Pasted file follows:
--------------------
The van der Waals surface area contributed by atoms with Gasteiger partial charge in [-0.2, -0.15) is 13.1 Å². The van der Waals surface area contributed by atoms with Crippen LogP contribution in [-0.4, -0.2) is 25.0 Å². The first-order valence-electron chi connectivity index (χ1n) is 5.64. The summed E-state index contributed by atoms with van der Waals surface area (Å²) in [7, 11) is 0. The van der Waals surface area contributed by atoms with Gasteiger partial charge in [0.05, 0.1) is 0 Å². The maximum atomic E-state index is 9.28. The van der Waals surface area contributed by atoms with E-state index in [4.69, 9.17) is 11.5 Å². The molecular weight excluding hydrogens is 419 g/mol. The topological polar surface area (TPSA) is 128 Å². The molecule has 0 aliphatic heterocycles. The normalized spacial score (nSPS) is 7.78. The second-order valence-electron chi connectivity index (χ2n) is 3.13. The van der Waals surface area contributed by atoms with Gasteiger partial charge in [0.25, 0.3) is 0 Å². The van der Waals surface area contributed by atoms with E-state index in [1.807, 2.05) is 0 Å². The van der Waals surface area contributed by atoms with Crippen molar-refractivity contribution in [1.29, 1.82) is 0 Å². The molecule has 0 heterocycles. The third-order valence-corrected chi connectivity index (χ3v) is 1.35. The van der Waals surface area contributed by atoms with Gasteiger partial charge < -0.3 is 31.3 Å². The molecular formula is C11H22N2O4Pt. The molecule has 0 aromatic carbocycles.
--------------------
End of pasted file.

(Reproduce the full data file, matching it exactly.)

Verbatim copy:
The van der Waals surface area contributed by atoms with Gasteiger partial charge in [-0.2, -0.15) is 13.1 Å². The van der Waals surface area contributed by atoms with Crippen LogP contribution in [-0.4, -0.2) is 25.0 Å². The first-order valence-electron chi connectivity index (χ1n) is 5.64. The summed E-state index contributed by atoms with van der Waals surface area (Å²) in [7, 11) is 0. The van der Waals surface area contributed by atoms with Gasteiger partial charge in [0.05, 0.1) is 0 Å². The maximum atomic E-state index is 9.28. The van der Waals surface area contributed by atoms with E-state index in [4.69, 9.17) is 11.5 Å². The molecular weight excluding hydrogens is 419 g/mol. The topological polar surface area (TPSA) is 128 Å². The molecule has 0 aliphatic heterocycles. The normalized spacial score (nSPS) is 7.78. The second-order valence-electron chi connectivity index (χ2n) is 3.13. The van der Waals surface area contributed by atoms with Gasteiger partial charge in [0.25, 0.3) is 0 Å². The van der Waals surface area contributed by atoms with E-state index in [1.807, 2.05) is 0 Å². The van der Waals surface area contributed by atoms with Crippen molar-refractivity contribution in [1.29, 1.82) is 0 Å². The molecule has 0 heterocycles. The third-order valence-corrected chi connectivity index (χ3v) is 1.35. The van der Waals surface area contributed by atoms with Gasteiger partial charge < -0.3 is 31.3 Å². The molecular formula is C11H22N2O4Pt. The molecule has 0 aromatic carbocycles.